A bill aimed at removing incentives for mortgage brokers to put borrowers in risky loans while requiring lenders to retain some "skin in the game" could hurt the very consumers it’s designed to protect if it further constricts mortgage lending, real estate industry critics say.

At a recent hearing on the bill, some consumer advocates — and state banking regulators who stand to lose some of their authority if the bill is passed — said the bill’s language is too weak to accomplish its lofty goals.

A bill aimed at removing incentives for mortgage brokers to put borrowers in risky loans while requiring lenders to retain some "skin in the game" could hurt the very consumers it’s designed to protect if it further constricts mortgage lending, real estate industry critics say.

At a recent hearing on the bill, some consumer advocates — and state banking regulators who stand to lose some of their authority if the bill is passed — said the bill’s language is too weak to accomplish its lofty goals.

Staking out a middle ground in the debate, the National Association of Realtors is endorsing several of the bill’s provisions, while warning lawmakers to strike "an appropriate balance" between safeguarding consumers and preserving access to mortgages at a reasonable cost.

HR 1728, the Mortgage Reform and Anti-Predatory Lending Act of 2009, addresses several aspects of the loan origination, securitization and servicing process. The bill was debated Thursday at a House Financial Services Committee hearing.

HR 1728 would require loan originators to determine a borrower’s ability to repay a loan, and only refinance mortgages when there is a "net tangible benefit" to the consumer. Loan originators would no longer be able to collect yield-spread premiums or other compensation that some critics say served as incentives to steer borrowers into high-cost loans.

The bill would also lower the trigger for loans to be considered "high cost" and subject to the more stringent requirements of the Home Ownership and Equity Protection Act (HOEPA). Lenders say loans subject to HOEPA are difficult or impossible to securitize and sell to secondary-market investors.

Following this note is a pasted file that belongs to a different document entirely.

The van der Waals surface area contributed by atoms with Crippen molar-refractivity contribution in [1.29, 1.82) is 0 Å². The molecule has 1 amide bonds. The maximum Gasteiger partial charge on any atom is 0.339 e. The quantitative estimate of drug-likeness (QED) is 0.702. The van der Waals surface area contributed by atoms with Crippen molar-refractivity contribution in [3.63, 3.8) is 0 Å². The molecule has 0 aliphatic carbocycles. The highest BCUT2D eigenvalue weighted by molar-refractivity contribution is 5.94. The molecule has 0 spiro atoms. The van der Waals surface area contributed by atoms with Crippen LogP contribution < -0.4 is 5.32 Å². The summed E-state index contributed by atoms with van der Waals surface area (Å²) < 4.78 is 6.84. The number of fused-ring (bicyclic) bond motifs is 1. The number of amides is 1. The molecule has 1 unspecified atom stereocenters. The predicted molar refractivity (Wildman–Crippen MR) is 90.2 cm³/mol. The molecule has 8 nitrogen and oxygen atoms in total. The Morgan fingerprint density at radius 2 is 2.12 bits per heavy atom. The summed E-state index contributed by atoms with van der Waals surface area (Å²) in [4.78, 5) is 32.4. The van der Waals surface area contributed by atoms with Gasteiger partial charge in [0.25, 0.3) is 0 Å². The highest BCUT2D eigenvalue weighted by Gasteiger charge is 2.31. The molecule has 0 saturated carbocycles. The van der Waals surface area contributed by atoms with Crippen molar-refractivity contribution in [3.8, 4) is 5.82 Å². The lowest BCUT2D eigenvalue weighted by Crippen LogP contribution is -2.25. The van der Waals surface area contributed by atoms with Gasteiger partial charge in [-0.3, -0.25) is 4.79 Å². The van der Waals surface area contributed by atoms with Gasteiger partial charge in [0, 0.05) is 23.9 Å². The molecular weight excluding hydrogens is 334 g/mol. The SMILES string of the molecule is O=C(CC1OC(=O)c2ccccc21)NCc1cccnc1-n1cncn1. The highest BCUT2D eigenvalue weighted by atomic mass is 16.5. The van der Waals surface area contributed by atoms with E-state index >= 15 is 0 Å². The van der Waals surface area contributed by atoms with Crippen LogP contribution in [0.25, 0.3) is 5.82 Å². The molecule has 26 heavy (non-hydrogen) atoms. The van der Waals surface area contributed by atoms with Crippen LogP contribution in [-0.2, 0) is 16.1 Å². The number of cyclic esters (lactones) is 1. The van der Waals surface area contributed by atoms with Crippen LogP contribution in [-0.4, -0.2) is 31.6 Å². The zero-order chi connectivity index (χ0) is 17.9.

To encourage responsible lending, the bill would also create a limited "safe harbor" from lawsuits for "qualified mortgages" — prime, fully documented, 30-year fixed-rate mortgages. Those loans would be exempt from some of the bill’s requirements.

NAR’s perspective

NAR supports the "anti-mortgage-flipping" provision of the bill, requiring loan originators to determine a net tangible benefit for consumers who are considering refinancing, said NAR President Charles McMillan.

But if lawmakers provide a safe harbor only for 30-year fixed-rate mortgages, lenders may shelve other mortgage products — including 15-, 20- and 25-year fixed-rate loans, and traditional 5/1 and 7/1 adjustable-rate mortgage (ARM) loans — McMillan said in his prepared testimony.

McMillan also questioned the bill’s language on "assignee liability," which would give consumers the ability to sue mortgage securitizers for rescission of their loan if they could prove its terms violated the tougher standards for loan originators spelled out in the bill.

NAR’s president called the language governing the right of rescission "extremely broad," creating the risk that sound lenders will leave the marketplace.

The bill also aims to make sure lenders have some "skin in the game" by requiring them to retain at least 5 percent of the risk when they securitize and sell "nontraditional loans" to investors. Nontraditional loans include mortgages with negative amortization or interest-only features.

McMillan said that requiring lenders to retain credit risk could be detrimental to consumers if loans not covered under the safe harbor, such as 15- to 25-year fixed-rate mortgages, are no longer available.

"Undue regulation of the mortgage market that makes the sector unattractive for business participants will be as harmful to the consumer as the lack of regulation that allowed for the level of irresponsibility and abuse we have just experienced," McMillan said.

Rep. Paul Kanjorski, D-Pa., said the bill’s "skin-in-the-game provisions" are intended to encourage prudent underwriting, not "ending securitization as some have maintained."

"I admit that the 5 percent retention requirement now in the bill needs some work," Kanjorski said in his opening statement, echoing similar comments by Committee Chairman Rep. Barney Frank, D-Mass. "Rather than hearing more complaints about it, we need suggestions to perfect it."

Call for preemption